It’s always great to go out and, you know, just have fun. But you know what’s much better? Camping, trust me.
“I’m a sucker for camping, and I’m twenty-seven years old, so that says a lot. Sure, I don’t do those kids silly kids activities I did almost twenty years ago, like singing and dancing around the campfire and roasting marshmallows, oh and telling horror stories.”
“Who are you talking to right now?” Sammy said and loaded a bag onto the back of the truck.
“Uh, no one,” I said. “Sammy’s my buddy; we grew up together in the same neighborhood, although technically I’m older than him.”
“By five months,” Sammy echoed and turned to me. “Again, who the hell are you talking to?”
“He’s finally gone looney,” my other buddy, James, said. He’d been standing by the truck, resting his back against it as he played one online soccer simulation games—he always did that.
“By the way,” James said, rubbing his blonde Mohawk with his left hand (because apparently it was a thing for him now, just the way the going Lex Luthor bald had been a thing for him weeks ago), “you literally just mentioned everything we did last time we went camping, and yeah, I was listening.”
He walked towards me and started listing stuff, poking out a finger for each thing he listed. “You danced like a fool around the campfire, and we all roasted marshmallows. Hell, there’s a bag right now,” he said and dragged one from one of the bags. “Oh, and you chose to bore us with your scary stories, which were not all that scared.”
I gasped dramatically and cupped my mouth with my hands, turning to Sammy. “You loved the story, didn’t you?”
“Sure, I did,” Sammy answered, and I smiled.
“You see, I…” he didn’t let me finish before he cut me short.
“But that doesn’t mean it was scary.”
“Haha,” James went.
“Oh, boo-hoo, let’s get ongoing,” I said and hoped in the front seat. It was the weekend, and we were going camping. It was going to be great, I knew it; as a matter of fact, I already had a nice, scary story brewing in my head.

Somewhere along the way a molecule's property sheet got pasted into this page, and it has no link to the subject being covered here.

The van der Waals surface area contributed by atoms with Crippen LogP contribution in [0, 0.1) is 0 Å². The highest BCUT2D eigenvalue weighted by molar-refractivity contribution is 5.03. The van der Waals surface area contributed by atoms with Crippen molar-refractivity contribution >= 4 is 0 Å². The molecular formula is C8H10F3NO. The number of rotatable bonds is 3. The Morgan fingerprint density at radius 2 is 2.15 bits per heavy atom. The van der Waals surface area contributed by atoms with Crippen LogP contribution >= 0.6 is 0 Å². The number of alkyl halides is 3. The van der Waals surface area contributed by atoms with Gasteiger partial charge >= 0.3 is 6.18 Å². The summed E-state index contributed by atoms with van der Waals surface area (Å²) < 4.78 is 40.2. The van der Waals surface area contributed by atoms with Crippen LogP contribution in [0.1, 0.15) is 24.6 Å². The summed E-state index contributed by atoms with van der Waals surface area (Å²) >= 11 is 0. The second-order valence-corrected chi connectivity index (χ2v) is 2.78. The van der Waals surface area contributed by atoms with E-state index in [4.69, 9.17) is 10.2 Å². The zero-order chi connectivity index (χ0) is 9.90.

The location of our campsite was somewhere in the woods; we aren’t little boys, so no one’s scared, although it’s in a protected section, so no bears and stuff (better to be safe than sorry).
The guys hopped on after loading the last of our camping stuff, and off we went.
“This is gonna be fun,” I said as I started the truck and edged out of the parking lot.
“Yeah,” Sammy agreed. James still had his eyes on his phone.
“Aren’t you going to put on your seatbelt?” I asked him, and he shrugged casually. He was in the zone, but that was fine; when we get to the campsite, I’ll take that device from his hand.
The drive was about two hours long, which was okay in a way: at least we got to see the vegetation and…okay, who am I kidding? The ride was boring; at some point, I just wished we’d just get to the campsite. And we finally did.
Finally, things were beginning to look up. I parked the truck, and we began to take out our camping stuff.
“I’ll take that, thank you very much,” I said and grabbed the phone in James’ hand. “Time to set up.”
We had a cooler filled with beer and ice; and yes, we also had marshmallows. We got out our tent and sleeping bags, and those were the first things we set up. We talked as we did that; it was always nice making fun of each other as we went. Neither of us would ever admit it, but it’s good bonding exercise.
“Fishing rods, really?” I said and took out a few fishing rods at the back of the truck. “Okay, who’s’ the middle-aged, slightly balding gentleman over here?”
“Gimme that,” Sammy said. “Middle-aged, slightly whatever aren’t the only people who love fishing. Maybe I want us to fish this time around.”
We agreed to the fishing, although I said I really wasn’t going to spend our whole weekend staring at the lake and waving a stick around it; that’s the whole idea of fishing, right?
And so our camping fun began. We set up our tents before late evening when everywhere got surprisingly cool. James was always pretty good at making campfires.
“I had all the badges as a boy scout, you know?” he said as he threw sticks into the fire.
I exchanged looks with Sammy, and then we chorused, “we know. You’ve said that like a million times.”
“I have?” James said and looked up at us, “well then, make this a million and one times.”
We sat around the campfire and enjoyed the warmth and roasted marshmallows. Sammy passed the beers around, and we drank.
“It’s great, this camping stuff,” James said.
“Yeah, if only we could do this more often,” Sammy added.
“We do, Sam, every other week,” I said. “Unless you want just to pack your stuff and move into the woods.”
We all laughed and talked some more. James brought out a guitar from nowhere, like some kind of cartoon magic, and began to play a tune. It was good, or maybe that was just the beer doing me, but we enjoyed it.
There is always a thrill about sleeping under the stars, even though we were technically not under the stars, being inside our tents and all, but still, it was thrilling. We did go fishing the next day, and we also went hiking, and it all went great.
Neither of us wanted the weekend to be over, but of course, the world always had other ideas and before we knew it, the new week was already upon us. We packed up our stuff around the afternoon of Sunday, and we drove back home.
Well, it’s a good thing we have other weekends because we will definitely be doing this again.